LeCrae and Zaytoven bring religion to the trap
‘Let the Trap Say Amen’ flips tropes with tales of redemption
I’ve long credited my love for music to growing up in a Southern Baptist mega church. I grew up enraptured by the melodies, harmonies, and melismas. Even today my favorite singers are a reflection on the gospel influences with which I grew up.
My story isn’t unique. This is the story of many black people’s relationship with music. When Zaytoven was known globally for creating beats for artists like Gucci Mane, Young Dolph, and Future, he was also serving as an organist for a church in Conyers. Just two years ago Hot New Hip-Hop, interviewed the popular trap producer, known for incorporating keys into his beats (hence his name, a play on Beethoven), who was still playing for the church three days a week.
“When I play the keys, I’m playing ‘em almost like I’m at church,” he said. “It’s no structure to it. I’m just freestyling. I’m playing by ear. What I learned in this music is there’s no rules to it or there’s no way that it has to go. So I might play and hit a wrong note and leave it in there. If we’re talking about street music or trap music, everything can’t be perfect and all mixed and all well put together — it takes the edge off the music.”
It’s no surprise, then, that the prolific producer has teamed up with another Atlanta rapper for another project about the trap, although this one is different than his work with Gucci Mane and Migos. LeCrae and Zaytoven’s Let the Trap Say Amen flips trap music's tropes and with tales of redemption.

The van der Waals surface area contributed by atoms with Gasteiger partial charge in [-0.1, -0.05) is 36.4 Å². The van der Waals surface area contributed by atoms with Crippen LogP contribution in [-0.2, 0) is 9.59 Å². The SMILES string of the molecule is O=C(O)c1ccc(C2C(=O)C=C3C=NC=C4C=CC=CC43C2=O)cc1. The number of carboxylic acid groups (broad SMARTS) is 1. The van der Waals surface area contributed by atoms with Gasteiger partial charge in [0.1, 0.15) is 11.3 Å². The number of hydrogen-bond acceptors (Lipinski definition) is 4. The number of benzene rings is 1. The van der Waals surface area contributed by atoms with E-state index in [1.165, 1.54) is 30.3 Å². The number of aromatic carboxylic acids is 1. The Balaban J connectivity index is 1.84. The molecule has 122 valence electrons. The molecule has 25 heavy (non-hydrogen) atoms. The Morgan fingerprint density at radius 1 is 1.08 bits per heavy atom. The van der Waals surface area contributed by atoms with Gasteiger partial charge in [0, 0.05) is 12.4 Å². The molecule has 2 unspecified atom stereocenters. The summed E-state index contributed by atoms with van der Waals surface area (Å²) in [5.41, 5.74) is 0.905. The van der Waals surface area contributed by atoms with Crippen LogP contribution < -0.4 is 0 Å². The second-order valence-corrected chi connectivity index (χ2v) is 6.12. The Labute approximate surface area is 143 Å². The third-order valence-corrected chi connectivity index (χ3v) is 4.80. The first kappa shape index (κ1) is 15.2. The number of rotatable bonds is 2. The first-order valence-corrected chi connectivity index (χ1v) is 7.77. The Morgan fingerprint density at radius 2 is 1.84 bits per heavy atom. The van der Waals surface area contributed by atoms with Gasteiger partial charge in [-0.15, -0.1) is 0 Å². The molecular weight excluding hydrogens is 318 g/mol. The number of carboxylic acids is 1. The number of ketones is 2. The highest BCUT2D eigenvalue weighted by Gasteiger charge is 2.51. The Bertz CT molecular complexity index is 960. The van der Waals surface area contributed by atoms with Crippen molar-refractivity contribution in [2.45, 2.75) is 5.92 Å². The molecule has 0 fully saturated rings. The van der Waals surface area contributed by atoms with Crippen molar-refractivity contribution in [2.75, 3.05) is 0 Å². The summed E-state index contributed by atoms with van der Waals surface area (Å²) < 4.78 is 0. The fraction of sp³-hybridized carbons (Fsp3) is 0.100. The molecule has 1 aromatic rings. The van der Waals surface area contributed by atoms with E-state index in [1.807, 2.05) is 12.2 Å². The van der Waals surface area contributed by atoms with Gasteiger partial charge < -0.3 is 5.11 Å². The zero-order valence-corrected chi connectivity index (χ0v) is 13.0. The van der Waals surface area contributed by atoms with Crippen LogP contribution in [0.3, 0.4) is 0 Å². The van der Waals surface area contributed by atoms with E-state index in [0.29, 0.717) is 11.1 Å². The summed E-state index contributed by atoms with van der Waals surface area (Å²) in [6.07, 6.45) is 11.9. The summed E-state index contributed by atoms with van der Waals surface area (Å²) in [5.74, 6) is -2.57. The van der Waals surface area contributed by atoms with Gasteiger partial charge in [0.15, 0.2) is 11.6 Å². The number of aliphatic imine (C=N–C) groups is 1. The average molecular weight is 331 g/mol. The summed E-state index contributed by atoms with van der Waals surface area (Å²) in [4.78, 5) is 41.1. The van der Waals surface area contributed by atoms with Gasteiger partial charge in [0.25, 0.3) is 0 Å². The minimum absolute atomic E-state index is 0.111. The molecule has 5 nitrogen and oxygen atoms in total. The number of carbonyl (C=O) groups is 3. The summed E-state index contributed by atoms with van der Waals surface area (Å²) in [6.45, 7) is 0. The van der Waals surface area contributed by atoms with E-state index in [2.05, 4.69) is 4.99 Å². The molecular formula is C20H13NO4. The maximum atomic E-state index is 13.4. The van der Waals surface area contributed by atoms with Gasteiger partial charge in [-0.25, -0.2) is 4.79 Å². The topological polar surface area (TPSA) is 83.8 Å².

The album's opening number, “Get Back Right,” features a cadence and background adlibs that would’ve fit right in on Migos’ Culture albums. But where the Atlanta trio has a song called “Get Right Witcha” with the lyrics that read, “Bad bitches, fuck them then dismiss them,” Lecrae delivers a religious version of beef. “You and your squad versus me and my God, look bruh you ain’t finna win that,” he raps.
Zaytoven’s signature keys appear early on in the project on standout production “Preach.” “I got the Jesus PEACE. I got the God in me. Don’t need the ice or the chain,” Lecrae raps on the hook.
The rapper enlists Waka Flocka Flame and KSO James for “2 Sides to the Game,” a song about dope boys who make the fast life and money look enticing without showcasing the downfall that often follows. “You get rich off of dope, if you let them tell it,” he raps. “There’s two sides to the game and they ain’t gone tell it.” It’s a peculiar feature considering the subject matter of Waka’s hits, but it shows that no one is above rewriting their story.
“Plugged In” is a standout example of the greatness that Zaytoven and Lecrae are capable of together. “My plug come through every time and I ain’t never seen a drought,” the rapper says over melodic keys and hi-hats.
Ultimately, Let the Trap Say Amen suffers many of the same pitfalls as most similarly thematic albums: The production is repetitive. LeCrae’s raps, which often serve the theme more than anything else, come off as trite and labored. On “Holy Water” he raps, “116 and we been in the kitchen cooking up a chicken you can listen to.”
Still, the Atlanta rapper continues to show that he’s willing to step outside of conventional gospel narratives in order to spread his message, even if it invites criticism from trap music purists.
Let the Trap Say Amen is further proof that the rapper is more than just a gospel act.
Read Jewel Wicker’s Atlanta Untrapped column every week at www.creativeloafing.com/ATL-Untrapped.